Baby Gender Prediction and Disappointment: How to Cope
If you could choose, how would you end this sentence: It’s a …! Girl? Or boy? While having a healthy baby is at the forefront for every expectant mom's mind, it is quite common for pregnant women to have preferences when it comes to the gender of their baby. But when baby gender prediction tests are wrong, how do expectant mothers, their partners and families cope? Read on to learn how to deal with baby gender prediction and disappointment.
Baby Gender Expectations
While pregnant women may not admit it to themselves, it is quite natural to have a gender preference. Pregnancy counselors state that while gender expectations can’t be wished away, they can be preempted to adjust your reaction to having a boy or girl.
Some experts suggest finding out the sex of the baby so that you or your partner will have time to accept the outcome. Other counselors state that finding out isn’t necessary to readjusting your gender expectations, as you can still prepare yourself for the arrival of your baby by thinking of all the positive aspects of having either a girl or boy.
If you do find out baby’s gender through an ultrasound and feel disappointed, don’t let feelings of guilt get you down. Ignoring your feeling is the worst thing to do; acknowledge that you’re feeling upset and explore these emotions so that you can help turn them around. Realize that while you may think that having a girl would give you the occasion to be a fantastic mother, realize that most of the activities you can do with babies of one gender are also applicable to babies of the other, as well.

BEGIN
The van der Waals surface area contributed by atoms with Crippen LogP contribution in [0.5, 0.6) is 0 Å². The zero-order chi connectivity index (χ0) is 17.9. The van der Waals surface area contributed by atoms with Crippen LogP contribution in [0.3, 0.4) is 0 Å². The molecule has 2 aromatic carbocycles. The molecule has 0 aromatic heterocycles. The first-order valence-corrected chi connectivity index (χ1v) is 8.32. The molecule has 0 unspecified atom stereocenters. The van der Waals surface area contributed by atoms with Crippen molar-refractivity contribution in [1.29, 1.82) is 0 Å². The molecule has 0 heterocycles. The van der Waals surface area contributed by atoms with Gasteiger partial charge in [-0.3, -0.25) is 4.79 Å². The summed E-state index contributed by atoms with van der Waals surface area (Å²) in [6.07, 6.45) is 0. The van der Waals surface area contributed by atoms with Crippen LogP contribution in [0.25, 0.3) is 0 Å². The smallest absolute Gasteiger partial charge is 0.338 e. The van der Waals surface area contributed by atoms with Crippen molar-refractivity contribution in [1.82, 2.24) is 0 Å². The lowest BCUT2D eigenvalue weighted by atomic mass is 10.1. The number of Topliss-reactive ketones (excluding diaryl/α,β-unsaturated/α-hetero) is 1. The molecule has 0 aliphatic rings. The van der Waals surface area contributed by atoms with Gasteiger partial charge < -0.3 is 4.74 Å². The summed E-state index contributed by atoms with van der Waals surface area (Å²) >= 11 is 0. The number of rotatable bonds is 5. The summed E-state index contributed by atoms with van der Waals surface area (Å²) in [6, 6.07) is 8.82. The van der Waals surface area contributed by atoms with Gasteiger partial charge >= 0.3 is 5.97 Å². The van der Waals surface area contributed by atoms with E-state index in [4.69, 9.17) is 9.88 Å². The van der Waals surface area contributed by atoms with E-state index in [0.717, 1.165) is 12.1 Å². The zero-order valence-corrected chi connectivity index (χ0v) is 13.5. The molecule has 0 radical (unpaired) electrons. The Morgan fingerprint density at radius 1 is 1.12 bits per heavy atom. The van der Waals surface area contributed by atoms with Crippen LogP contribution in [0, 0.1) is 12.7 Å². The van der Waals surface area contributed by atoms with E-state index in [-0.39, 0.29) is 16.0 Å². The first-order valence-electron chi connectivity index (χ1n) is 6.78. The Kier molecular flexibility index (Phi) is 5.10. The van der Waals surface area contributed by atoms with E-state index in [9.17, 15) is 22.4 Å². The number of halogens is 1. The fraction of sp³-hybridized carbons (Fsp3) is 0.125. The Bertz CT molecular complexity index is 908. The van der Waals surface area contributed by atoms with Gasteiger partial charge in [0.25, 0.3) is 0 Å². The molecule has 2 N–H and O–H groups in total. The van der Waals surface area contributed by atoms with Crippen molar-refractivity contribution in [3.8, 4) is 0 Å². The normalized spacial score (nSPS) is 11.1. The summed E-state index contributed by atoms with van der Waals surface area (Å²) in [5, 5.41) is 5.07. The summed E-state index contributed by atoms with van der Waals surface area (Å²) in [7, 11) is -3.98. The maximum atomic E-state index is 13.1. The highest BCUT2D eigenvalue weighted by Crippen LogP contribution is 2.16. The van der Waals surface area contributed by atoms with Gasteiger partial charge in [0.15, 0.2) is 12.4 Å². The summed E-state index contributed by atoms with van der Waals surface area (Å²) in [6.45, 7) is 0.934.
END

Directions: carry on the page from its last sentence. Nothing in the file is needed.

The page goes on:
Baby Gender Fears
Oftentimes, baby gender expectations are rooted in a pregnant woman’s fears of whether or not she will be able to relate to her baby. A woman expecting a baby boy may worry about whether her son will be aggressive, or become interested in violent games and activities, while a woman expecting a baby girl may experience apprehension because they are well aware from their own experiences the types of troublesome behavior girls can often get involved in.
Having a baby girl can also make moms-to-be anxious because they fear that they will have the same problems that they experienced in their relationship with their own mothers, such as jealousy or competitiveness.
Family and Baby Gender
Still, the main influence on a pregnant woman’s gender fears is often her own family background. In fact, a person’s family history is instrumental to shaping what they feel their experience with their child will be like. If you had a troublesome relationship with your mother or sister growing up, you’re more likely to be anxious about giving birth to a baby girl. But if on the other hand you had problems in your relationship with your father or brother, or if you’ve been involved with abusive relationships, you may feel nervous about raising a son.
If childhood experiences are shaping your thoughts about your baby’s gender, speaking to a professional can be beneficial. It can also be helpful to talk to your partner, your friends and other parents and parents-to-be to discuss your hopes and fears. By confiding in others, you will see that everyone’s relationships with their relatives are different, and that, despite your concerns, you are not destined to repeat what went on in your past.
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